Living in Uncertainty: Refugees in Indonesia

Why is it important talking about refugee issue?

According to UNHCR, there are approximately 65.6 million forcibly displaced people worldwide. The rise of conflicts and war in countries such as Syria, Myanmar, South Sudan have driven huge number of people to flee from their area/ home country and force them to seek protection across international borders. This is the refugee crisis.

Refugee crisis needs to be addressed with participation of many stakeholders. We cannot expect solely on the government or UNHCR to address this issue. Before we look further into this issue, we should know about the term refugee which often mistaken to have the same definition as migrants. Refugees are people fleeing their home country due to persecution or conflict whereas migrants are those who choose to move not because of a direct threat of persecution or death, but mainly to improve their lives by finding work, or in some cases for education, family reunion, or other reasons ( War and fear of persecution are the two main reasons these refugees flee from their area or country. They are often subjected to target killing or death threats and most of them have lost their family members due to this.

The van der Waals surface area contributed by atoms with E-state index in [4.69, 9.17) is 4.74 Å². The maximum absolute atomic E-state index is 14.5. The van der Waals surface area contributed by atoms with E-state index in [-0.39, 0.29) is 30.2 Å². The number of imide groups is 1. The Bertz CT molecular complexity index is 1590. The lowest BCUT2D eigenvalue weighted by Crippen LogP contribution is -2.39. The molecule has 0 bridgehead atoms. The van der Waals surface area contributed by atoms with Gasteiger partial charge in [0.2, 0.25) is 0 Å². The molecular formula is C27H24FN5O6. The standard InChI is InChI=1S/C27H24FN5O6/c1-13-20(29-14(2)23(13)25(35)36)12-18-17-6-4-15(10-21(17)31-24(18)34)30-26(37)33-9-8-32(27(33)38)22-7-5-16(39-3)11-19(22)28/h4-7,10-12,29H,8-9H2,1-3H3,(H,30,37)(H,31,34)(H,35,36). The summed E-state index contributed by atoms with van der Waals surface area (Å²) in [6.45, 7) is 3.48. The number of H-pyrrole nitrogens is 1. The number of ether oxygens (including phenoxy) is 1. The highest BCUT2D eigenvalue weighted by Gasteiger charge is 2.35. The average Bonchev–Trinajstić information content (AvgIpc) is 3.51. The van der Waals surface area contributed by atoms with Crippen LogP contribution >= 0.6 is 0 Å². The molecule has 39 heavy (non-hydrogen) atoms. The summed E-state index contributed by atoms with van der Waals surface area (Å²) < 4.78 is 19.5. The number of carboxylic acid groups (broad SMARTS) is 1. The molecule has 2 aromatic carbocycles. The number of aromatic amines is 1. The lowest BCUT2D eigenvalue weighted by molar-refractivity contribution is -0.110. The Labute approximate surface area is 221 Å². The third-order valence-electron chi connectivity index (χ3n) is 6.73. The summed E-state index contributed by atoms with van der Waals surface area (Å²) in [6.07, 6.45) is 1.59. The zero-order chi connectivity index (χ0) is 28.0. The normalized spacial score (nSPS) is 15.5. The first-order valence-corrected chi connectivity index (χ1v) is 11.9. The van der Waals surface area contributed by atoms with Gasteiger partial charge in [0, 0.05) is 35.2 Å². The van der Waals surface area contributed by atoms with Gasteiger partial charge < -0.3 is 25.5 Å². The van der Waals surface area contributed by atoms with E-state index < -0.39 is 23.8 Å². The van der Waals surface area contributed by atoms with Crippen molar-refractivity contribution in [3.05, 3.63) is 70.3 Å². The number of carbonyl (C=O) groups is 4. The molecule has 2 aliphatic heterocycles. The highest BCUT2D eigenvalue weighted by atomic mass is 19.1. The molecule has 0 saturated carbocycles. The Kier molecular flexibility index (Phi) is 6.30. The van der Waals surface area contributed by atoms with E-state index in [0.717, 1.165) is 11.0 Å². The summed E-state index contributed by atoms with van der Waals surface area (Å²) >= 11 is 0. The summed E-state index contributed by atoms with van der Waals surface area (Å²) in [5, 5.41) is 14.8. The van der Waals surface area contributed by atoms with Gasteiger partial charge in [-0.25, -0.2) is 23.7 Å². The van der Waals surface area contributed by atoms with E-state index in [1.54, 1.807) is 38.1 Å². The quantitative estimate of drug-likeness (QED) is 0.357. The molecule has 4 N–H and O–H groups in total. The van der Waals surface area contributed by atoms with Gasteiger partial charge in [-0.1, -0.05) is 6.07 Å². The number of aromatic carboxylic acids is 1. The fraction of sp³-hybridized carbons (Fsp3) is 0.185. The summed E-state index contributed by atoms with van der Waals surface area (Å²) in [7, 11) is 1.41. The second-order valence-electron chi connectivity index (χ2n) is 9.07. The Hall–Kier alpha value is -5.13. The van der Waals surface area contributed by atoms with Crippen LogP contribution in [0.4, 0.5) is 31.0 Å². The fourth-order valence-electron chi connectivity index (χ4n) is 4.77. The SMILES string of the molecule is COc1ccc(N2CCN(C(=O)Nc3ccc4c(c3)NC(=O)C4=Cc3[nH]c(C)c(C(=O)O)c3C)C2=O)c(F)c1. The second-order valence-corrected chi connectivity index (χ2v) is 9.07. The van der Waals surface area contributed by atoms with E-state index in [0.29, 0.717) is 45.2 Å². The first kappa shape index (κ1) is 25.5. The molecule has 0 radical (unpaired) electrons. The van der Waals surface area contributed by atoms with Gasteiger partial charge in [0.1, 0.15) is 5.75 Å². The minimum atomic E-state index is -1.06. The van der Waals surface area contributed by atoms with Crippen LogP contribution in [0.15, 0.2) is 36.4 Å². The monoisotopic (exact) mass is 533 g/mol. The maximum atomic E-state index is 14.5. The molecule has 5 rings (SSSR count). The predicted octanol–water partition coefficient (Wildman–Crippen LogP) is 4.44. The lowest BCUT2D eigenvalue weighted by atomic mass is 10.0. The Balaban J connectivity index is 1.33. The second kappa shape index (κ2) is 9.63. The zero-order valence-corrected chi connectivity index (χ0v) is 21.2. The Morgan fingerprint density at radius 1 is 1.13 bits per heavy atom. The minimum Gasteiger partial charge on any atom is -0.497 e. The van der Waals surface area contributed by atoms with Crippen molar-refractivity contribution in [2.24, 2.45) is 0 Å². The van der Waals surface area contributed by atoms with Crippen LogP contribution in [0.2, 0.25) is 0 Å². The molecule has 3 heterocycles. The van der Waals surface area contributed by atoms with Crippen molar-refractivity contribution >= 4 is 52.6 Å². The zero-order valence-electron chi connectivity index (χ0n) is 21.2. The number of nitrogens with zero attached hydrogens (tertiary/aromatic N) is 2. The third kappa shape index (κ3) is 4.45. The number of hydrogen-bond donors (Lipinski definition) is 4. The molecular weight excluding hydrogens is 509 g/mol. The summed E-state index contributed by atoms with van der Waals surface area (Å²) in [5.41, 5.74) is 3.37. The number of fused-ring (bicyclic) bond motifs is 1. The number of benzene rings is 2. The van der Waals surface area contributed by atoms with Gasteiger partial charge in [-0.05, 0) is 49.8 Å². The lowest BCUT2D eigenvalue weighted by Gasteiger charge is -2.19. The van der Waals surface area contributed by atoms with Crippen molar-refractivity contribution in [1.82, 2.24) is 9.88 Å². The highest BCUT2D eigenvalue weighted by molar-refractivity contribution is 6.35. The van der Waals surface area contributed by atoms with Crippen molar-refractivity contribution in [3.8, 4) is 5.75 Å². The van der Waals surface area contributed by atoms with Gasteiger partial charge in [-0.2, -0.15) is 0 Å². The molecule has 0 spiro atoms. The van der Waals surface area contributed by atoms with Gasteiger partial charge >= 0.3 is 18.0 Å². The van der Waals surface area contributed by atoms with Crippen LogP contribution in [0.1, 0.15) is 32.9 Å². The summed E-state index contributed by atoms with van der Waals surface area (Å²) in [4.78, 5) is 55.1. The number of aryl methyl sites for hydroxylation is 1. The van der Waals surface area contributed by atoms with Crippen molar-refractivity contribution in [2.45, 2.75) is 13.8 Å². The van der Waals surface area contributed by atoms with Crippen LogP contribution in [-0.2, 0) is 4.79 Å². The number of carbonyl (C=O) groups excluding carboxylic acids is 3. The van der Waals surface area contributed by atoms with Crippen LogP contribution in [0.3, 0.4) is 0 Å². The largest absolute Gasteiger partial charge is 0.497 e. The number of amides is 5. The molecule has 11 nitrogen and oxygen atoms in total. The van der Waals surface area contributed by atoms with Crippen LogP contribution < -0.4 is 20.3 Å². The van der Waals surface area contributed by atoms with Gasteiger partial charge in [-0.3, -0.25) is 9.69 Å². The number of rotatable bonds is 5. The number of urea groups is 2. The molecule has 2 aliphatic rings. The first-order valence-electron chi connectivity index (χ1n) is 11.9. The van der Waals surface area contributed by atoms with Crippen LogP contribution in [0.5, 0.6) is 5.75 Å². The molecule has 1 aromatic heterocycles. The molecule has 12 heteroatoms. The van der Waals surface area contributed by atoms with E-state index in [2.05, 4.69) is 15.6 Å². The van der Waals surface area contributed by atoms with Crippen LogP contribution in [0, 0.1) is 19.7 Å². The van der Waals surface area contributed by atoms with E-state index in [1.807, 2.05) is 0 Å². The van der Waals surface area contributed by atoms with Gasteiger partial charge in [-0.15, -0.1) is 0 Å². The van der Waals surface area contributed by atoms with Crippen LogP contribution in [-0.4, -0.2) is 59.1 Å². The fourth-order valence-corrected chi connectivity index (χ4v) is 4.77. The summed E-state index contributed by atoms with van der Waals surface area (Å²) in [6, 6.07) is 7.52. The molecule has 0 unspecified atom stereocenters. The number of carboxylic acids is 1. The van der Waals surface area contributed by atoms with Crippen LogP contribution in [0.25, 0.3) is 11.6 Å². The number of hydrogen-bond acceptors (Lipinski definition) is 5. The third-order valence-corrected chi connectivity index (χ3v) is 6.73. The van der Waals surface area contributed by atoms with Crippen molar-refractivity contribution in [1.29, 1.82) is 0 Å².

The journey they took from their country to the transit country was not easy either. They had to sell everything they have so that they can have people smuggled them to the transit country.

What’s the Refugee situation now in Indonesia?